Miguel Casar
University of California, Los Angeles
Graduate School of Education & Information Studies
Center for the Transformation of Schools

Joseph Bishop
University of California, Los Angeles
Graduate School of Education & Information Studies
Center for the Transformation of Schools

Barnett Berry
Center for Teaching Quality
University of South Carolina

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Executive Summary

This case study summarizes how the Local Control Funding Formula (LCFF), California’s state school funding law since 2013, is being implemented in Pomona Unified School District (PUSD). It focuses on the perspectives of various education stakeholders including students, teachers, parents, principals, school board members, and district staff to better understand how LCFF is being implemented to achieve the goal of advancing equity in the district. The goal of this report is to inform educators and education system leaders about how district practices have changed as a result of LCFF and to better understand strategies for improving educational outcomes for historically underserved students.

PUSD has undertaken a series of actions under LCFF to improve academic outcomes for historically underserved students (e.g. low-income students, foster youth, English Learners). Early signs of progress resulting from PUSD’s efforts include improved levels of student achievement in schools implementing Positive Behavior Interventions and Supports (PBIS), a significant decrease in referral and suspension rates overall, and stronger English Language Arts (ELA) and Mathematics outcomes for students in the classrooms piloting a co-teaching model. While a number of ongoing fiscal and implementation challenges remain for Pomona as the district works towards executing its Pomona 2020 plan, it is clear that progress is being made.


  1. LCFF is being implemented as part of a comprehensive strategy to bring about equity and change. Both Positive Behavioral Interventions and Supports (PBIS) and teacher-led professional learning, the main areas of focus of this study, are efforts and initiatives that are being leveraged towards equitable and responsive schooling for students.
  2. Positive Behavioral Intervention and Supports are a key lever for change. The district’s senior leadership identified PBIS as a potential strategy to address school climate patterns that have historically marginalized low-income students of color (e.g., suspensions and identifying youth of color for special education services). Pomona started with a select number of PBIS schools, which today has grown to 27 school sites.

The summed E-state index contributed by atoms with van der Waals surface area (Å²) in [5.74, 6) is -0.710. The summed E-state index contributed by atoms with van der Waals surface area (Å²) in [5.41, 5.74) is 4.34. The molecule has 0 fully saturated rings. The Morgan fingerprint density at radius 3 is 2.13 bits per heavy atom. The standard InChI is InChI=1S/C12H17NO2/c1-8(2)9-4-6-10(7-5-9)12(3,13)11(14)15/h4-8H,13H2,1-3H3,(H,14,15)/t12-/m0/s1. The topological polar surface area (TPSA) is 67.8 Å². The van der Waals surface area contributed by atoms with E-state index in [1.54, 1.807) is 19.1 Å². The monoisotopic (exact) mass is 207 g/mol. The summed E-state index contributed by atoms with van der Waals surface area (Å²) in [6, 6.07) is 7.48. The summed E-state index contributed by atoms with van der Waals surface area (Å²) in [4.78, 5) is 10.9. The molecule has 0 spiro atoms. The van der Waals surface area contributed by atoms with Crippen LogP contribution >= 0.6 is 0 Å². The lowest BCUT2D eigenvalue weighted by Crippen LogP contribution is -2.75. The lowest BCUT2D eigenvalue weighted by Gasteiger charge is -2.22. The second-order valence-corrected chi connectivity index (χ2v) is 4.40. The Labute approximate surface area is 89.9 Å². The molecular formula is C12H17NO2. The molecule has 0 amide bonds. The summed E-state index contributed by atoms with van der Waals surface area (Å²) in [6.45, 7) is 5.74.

3. Success is enabled by transition towards thinking about the whole child and a focus on social and emotional learning. While PBIS had historically focused on behavior and the social-emotional attributes of learning, there has been a progressive shift towards a whole-child practices approach that incorporates academic, behavioral, social, and emotional strategies utilized by all educators from bell to bell (e.g., student meditation, common behavior expectations across schools, physical environment, and positive classroom expectations).
  4. Strong school leadership teams have been essential for building sustainability, ownership, and improving student academic outcomes. All PBIS leadership teams include PBIS teacher coaches working alongside administrators. They work together to pursue common practices around improving student motivation and engagement and implementing alternatives to suspensions.
  5. There are early signs of progress for the district under LCFF.
    • The number of Office Discipline Referrals across PBIS schools has decreased by 48 percent, and suspensions have decreased by 61 percent.
    • In 2014–2015, students missed 460,000 minutes of learning time (1,278 days). In 2017–2018, referrals were reduced to 5,369, equalling 240,000 minutes (671 instructional days), resulting in an overall increase of 607 days of instructional time.
    • Across the district, most of the schools that experienced gains in both their English Language Arts (82 percent) and Mathematics (87 percent) scores in PUSD were PBIS schools.
    • Students in co-teaching classrooms are seeing greater gains in academic outcomes than their peers.